Submission: Submission

Multi-Employer Benefit Plan Council of Canada Submission



MEBCO was established in 1992 to represent the interests of all types of Canadian multi‑employer benefit plans, including multi-employer pension plans ("MEPPs") and multi-employer health and welfare benefit plans (`MEBPs"). MEBCO is representative of all persons and disciplines involved in these plans, including union and employer trustees, professional third party administrators, non-profit or "in-house" plan administrators, actuaries, consultants, investment management professionals and chartered accountants. MEBCO is administered by a Board of Directors consisting of representatives from each of these groups. MEBCO is representative of MEPPs that have, on average, 400 participating employers.

MEBCO members have responsibility for administering benefit plans with accumulative membership of workers and families of over one million persons in Canada.

Multi-Employer Pension Plans ("MEPPs")

Over the past decades, labour and management joined together to respond to the problems of delivering retirement benefits to workers and their families in industries typified by small companies and a mobile work force. Members of MEPPs work in industries as diverse as building and construction, food, service, retail, hotel and restaurant, graphic arts, garment manufacturing, security, textiles, transportation, and entertainment. A single MEPP may be national, regional, provincial, or local in coverage. Anywhere from two to over 1,000 employers may contribute to one of these plans under collective agreements.

MEPPs provide continuous benefits coverage to workers as they change employment from one contributing employer to another. This portability provides seamless pension coverage, and is essential for workers in mobile or seasonal industries such as construction and entertainment.

A MEPP is typically structured as a pension trust fund for purposes of s. 149(1)(0) of the Income Tax Act (the "ITA"). The trustees, appointed pursuant to a trust agreement, are usually responsible for the administration of the plan and the fund. A fund will either handle its own administration or hire a third party administrator.

Multi-employer defined benefit pension plans based on labour-management negotiations in the private sector are a cornerstone to the provision of retirement income in Canada.1 Unlike single employer plans (SEPPs), these plans are not being wound up, converted to (or replaced by) defined contribution plans, or subject to wind-up because of the insolvency of a single employer.

They are not the subject of disputes about contribution holidays or surplus ownership. Further, the "defined benefit" is in reality a target benefit, because contribution rates typically are fixed in collective agreements.

In order to provide effective relief to "traditional" Multi-Employer Pension Plans (MEPPs) – so-called specified contribution target benefit plans – there are certain key elements that one must understand, particularly because there are key differences compared to Single Employer Pension Plans (SEPPs). These include:

  • MEPPs are administered by a Board of Trustees comprised of at least 50% member representatives. All aspects of plan administration, investment of funds, etc. are the responsibility of the Trustees, not the participating employers.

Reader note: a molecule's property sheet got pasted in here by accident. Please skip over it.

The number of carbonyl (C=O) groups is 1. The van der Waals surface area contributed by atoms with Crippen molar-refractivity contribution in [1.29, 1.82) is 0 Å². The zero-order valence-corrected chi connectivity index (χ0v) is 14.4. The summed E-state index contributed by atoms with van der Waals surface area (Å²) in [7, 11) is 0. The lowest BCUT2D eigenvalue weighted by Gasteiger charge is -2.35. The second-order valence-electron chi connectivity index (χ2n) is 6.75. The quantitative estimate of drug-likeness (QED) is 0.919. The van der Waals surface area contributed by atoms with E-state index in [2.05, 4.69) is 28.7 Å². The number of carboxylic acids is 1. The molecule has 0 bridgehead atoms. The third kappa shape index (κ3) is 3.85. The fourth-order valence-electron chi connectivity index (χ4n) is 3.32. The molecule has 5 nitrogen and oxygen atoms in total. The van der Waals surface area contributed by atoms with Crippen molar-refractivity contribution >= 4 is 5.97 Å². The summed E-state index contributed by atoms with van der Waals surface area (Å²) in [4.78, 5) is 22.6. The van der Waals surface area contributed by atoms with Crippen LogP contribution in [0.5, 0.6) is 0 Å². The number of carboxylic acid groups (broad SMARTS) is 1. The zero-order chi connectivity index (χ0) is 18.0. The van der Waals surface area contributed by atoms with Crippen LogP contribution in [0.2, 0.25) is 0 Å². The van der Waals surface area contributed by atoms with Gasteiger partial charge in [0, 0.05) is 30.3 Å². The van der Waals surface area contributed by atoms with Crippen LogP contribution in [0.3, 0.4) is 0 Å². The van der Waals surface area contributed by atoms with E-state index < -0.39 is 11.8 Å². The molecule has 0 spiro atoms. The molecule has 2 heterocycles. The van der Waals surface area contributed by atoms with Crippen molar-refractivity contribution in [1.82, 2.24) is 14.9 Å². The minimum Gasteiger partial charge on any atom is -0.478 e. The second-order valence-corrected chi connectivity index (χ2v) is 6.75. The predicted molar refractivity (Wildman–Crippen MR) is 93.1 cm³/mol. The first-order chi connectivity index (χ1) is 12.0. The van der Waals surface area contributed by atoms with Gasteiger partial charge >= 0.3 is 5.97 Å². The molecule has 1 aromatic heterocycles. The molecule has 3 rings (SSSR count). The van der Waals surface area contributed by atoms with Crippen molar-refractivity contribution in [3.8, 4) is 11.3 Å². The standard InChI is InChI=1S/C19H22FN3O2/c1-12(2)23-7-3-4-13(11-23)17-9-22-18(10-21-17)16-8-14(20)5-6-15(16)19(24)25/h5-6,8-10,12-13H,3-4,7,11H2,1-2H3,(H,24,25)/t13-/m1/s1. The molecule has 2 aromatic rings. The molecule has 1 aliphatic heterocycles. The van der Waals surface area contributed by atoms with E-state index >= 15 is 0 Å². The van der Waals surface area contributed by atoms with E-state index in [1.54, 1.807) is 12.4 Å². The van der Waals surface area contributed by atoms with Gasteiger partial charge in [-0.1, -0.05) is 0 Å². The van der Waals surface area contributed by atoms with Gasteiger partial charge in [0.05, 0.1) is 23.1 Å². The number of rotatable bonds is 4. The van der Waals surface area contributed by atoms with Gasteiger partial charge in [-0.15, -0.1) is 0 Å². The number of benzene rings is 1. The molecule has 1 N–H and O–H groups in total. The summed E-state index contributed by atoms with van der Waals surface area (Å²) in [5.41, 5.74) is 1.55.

• "Traditional" MEPPs have fixed contribution rates that cannot be changed by the Trustees who administer these plans. Minimum funding requirements under a Pension Benefits Act (PBA) do not cause the MEPPs' contribution income to increase. The only way to remedy an apparent minimum funding violation is to reduce benefits. In all jurisdictions except Québec2, the Trustees have the authority to make such benefit reductions, typically subject to approval by the regulator. Thus, these plans are more accurately described as having "target" benefits, with the members effectively bearing the risk.
  • There are many aspects to benefit security in MEPPs, including the nature and sustainability of the industry (particularly the unionized segment); the number, independence, and diversity of employers; the participant support; and the level of plan assets and future contributions relative to obligations.
  • Benefit security in Canada is traditionally viewed primarily in terms of the risk that participants will or will not receive the full promised pensions, based only on service to date, if the plan winds up. MEBCO believes that the concept of benefit security should encompass a participant's ability both to continue to earn pension benefits and to plan for retirement on the basis of the current benefit formula. MEPPs are far less likely to wind up than SEPPs, although the risk does exist in certain circumstances.
  • All assets in a MEPP belong solely to the participants – there are no issues of surplus ownership or funding of deficits. Benefit security can be improved by added funding (as happens with SEPPs), but it cannot be improved by benefit cuts.

MEBCO appreciates the research included in the OEPC Report, particularly the documentation of the importance of the union-related connection to the survival of defined/target benefit plans and the importance of the MEPP model. MEBCO also appreciates the clear acknowledgement that MEPPs are fundamentally different from SEPPs and therefore require a different legislative and regulatory framework.

This submission generally follows and responds to the OECP Report's recommendations in numerical order.